Bice blows up taxes in climate bill, despite tax hike in 2018

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Shortly before voting against the Democratic climate, health and tax package Friday, Stéphanie Bice, representative of the United States lambasted the proposed tax increases, echoing his earlier criticisms of raising taxes during a recession.

“This partisan legislation is full of new tax increases that will negatively impact Oklahomians throughout my district,” Bice, R-Oklahoma City, said in a speech to the House.

Four years ago, as a member of the Oklahoma Senate, Bice voted for a major Republican package that increased state taxes on gasoline, cigarettes, and oil and gas production.

Criticizing that vote during her run for Congress two years ago, Bice said she was facing the fourth year of budget cuts amid an economic downturn and that she made a tough choice for Oklahoma’s future.

The congresswoman’s office did not respond to questions this week about her positions, including her insistence that the country is currently in a recession and whether Oklahoma was in a recession when she voted for the tax increases. taxes.

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Every congressional representative from Oklahoma voted against the package, which was passed by the House and Senate

All five Oklahomans in the House joined the rest of Republicans on Friday in opposing the package, which fell from 220 to 207. Oklahoma senators voted against the bill on Sunday. President Joe Biden is expected to sign the legislation soon.

Representative Tom Cole of Moore also criticized the tax portion of the bill this week, as well as the major funding increase for the Internal Revenue Service.

“These new taxes will fall on every taxpayer, and the IRS will focus on every taxpayer,” Cole said.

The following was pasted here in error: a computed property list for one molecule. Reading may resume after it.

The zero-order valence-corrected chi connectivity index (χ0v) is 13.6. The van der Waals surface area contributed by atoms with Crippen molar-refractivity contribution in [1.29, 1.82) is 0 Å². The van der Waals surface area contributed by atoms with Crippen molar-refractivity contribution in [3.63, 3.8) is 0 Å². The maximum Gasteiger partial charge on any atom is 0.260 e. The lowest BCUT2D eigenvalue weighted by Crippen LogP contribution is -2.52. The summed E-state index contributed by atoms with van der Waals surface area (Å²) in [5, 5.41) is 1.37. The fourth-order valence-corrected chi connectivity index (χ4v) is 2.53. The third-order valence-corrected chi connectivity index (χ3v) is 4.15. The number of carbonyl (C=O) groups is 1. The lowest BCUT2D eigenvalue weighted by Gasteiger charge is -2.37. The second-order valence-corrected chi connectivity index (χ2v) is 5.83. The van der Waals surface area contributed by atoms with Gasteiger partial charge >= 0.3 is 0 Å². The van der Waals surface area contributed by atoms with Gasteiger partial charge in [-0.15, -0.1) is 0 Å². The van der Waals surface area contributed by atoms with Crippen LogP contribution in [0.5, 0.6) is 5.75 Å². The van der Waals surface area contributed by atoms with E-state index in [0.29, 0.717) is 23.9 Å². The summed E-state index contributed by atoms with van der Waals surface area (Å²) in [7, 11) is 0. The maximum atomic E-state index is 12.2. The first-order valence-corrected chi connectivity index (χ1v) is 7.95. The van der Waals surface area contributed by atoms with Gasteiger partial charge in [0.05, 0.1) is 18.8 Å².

“Policies like these are bad enough in good times, but raising taxes when we’re in recession – even though (the Democrats) won’t admit it – violates all the fundamentals of good economics, let alone common sense.”

Democrats defended the bill, saying it would lower prescription drug prices for seniors, help millions of Americans afford health insurance, further subsidize clean energy sources and ease drought. in western states.

“It will enable the United States to reduce greenhouse gas emissions by 40% by 2030 through investments such as my supply of clean hydrogen and make it more affordable for families to buy energy. and cost-effective products like electric vehicles and solar panels,” Rep. Suzan said. DelBene, D-Wash.

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Analysis shows bill will have ‘negligible effect on inflation’

According to Senate Democrats, the bill would bring in $737 billion over 10 years, including $265 billion from estimated savings on drugs purchased by Medicare, the health insurance program for seniors. A new 15% corporate tax — which Democrats say targets companies that escape tax under the current code — would raise about $222 billion over 10 years. A 1% tax on corporate stock buybacks would raise about $74 billion over 10 years.

Most of the rest of the new revenue, $124 billion, comes from increased IRS audits. Democrats argue that additional audits would focus on the wealthiest taxpayers, but Republicans have made the IRS side a major rallying cry against the bill, arguing that all taxpayers will become targets.

Spending on clean energy and health care subsidies would cost about $437 billion, leaving $300 billion in deficit reduction over the next decade, Democrats say.